What is programming ?
The complicated way
The textbook to understand programming is "Structure and Interpretation of Computer Programs" by Harold Abelson and Gerald Jay Sussman.
Now, I must warn you. The content of SICP is academic and the choosen language of implementation (Scheme language) is not what I would recommend to follow, especially in the context of what we are trying to achieve : a small, fast and easy to understand language. Instead, I advise to learn from it and discard what you don't need, which is sadly, almost everything. The reason is we can achieve the same functionality more easily and with much better performance.
The biggest problem with Lisp/Haskell is mathematicians trying to make the machine think like they do. It's just not going to happen. Accept the machine as it is, and find a good compromise to work with it rather than build an abstract representation of a solution that is inefficient to execute, and generate a ton of temporary results that requires garbage collection, and complex optimization.
People always talk about the sufficiently smart compiler. If we had a good compiler, working with this model would not be a problem. But why use an inefficient model in the first place ?
The simple way
Programming is simply using a computer to solve a problem or have fun playing god. The real question is what do I need to describe those operations to the machine ?
A cell is a group of bits, with an address and a value. As the most basic element, it is the "word size" of the architecture (32 or 64 bits nowadays).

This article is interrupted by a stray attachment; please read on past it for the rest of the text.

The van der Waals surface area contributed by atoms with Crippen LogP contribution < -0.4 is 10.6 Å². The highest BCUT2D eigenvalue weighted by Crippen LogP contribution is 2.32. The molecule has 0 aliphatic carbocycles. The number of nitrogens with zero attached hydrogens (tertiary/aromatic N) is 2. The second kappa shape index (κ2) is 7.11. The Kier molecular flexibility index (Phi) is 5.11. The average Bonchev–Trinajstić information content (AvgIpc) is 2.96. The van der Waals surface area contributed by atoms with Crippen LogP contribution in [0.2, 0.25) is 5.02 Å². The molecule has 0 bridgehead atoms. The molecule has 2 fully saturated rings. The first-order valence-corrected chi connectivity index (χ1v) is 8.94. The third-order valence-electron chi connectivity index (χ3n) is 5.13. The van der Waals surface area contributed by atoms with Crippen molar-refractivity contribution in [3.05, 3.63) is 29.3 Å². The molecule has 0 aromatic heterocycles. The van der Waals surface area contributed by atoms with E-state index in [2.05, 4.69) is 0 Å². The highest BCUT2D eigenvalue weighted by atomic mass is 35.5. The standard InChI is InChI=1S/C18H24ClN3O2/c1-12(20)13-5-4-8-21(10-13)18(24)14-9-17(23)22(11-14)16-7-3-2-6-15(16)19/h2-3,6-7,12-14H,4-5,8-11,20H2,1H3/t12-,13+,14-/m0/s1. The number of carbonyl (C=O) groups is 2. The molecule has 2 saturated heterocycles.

A name or symbol provides a useful abstraction to refer to a piece of code or data. It's more memorable than dealing with its concrete representation (number/address).
A code block, subroutine or procedure is composed of a sequence of primitive instructions describing the work that needs to be done.
A data block usually serves as input/output to the code that must be executed. Data is typically mutable whereas code usually isn't.
Those are only broad strokes. As you'll see, the distinction between code and data is arbritary. A homoiconic language like Lisp makes no distinction between code and data, but there is a serious performance and complexity price to pay for this luxury. Even dynamic optimizers such as "JIT" (Just-In-Time) compilers do not always make sense. Consider the fact that their existence is justified by giving up performance in the design phase of the programming language.
The powerful concepts that must be understood:
- composition: how to group things (arrays, procedures)
- abstration: how to generalize similarities in structure or behavior (lists/stacks, high-level functions)
- sequence: what is the next thing to do (statement, expression, continuation)
- selection: what to do depending on some criteria (if, else, case)
- iteration: do something a number of times (for) or until a condition is met (while)
That is all you need to create a control language. An application language is what you create to describe your solution. The control language is merely the fundation upon which you build the application components.
Your complete application looks like a tree:
- the primitives are the roots
- the control language is the trunk
- the application language make up are the branches, leaves, flowers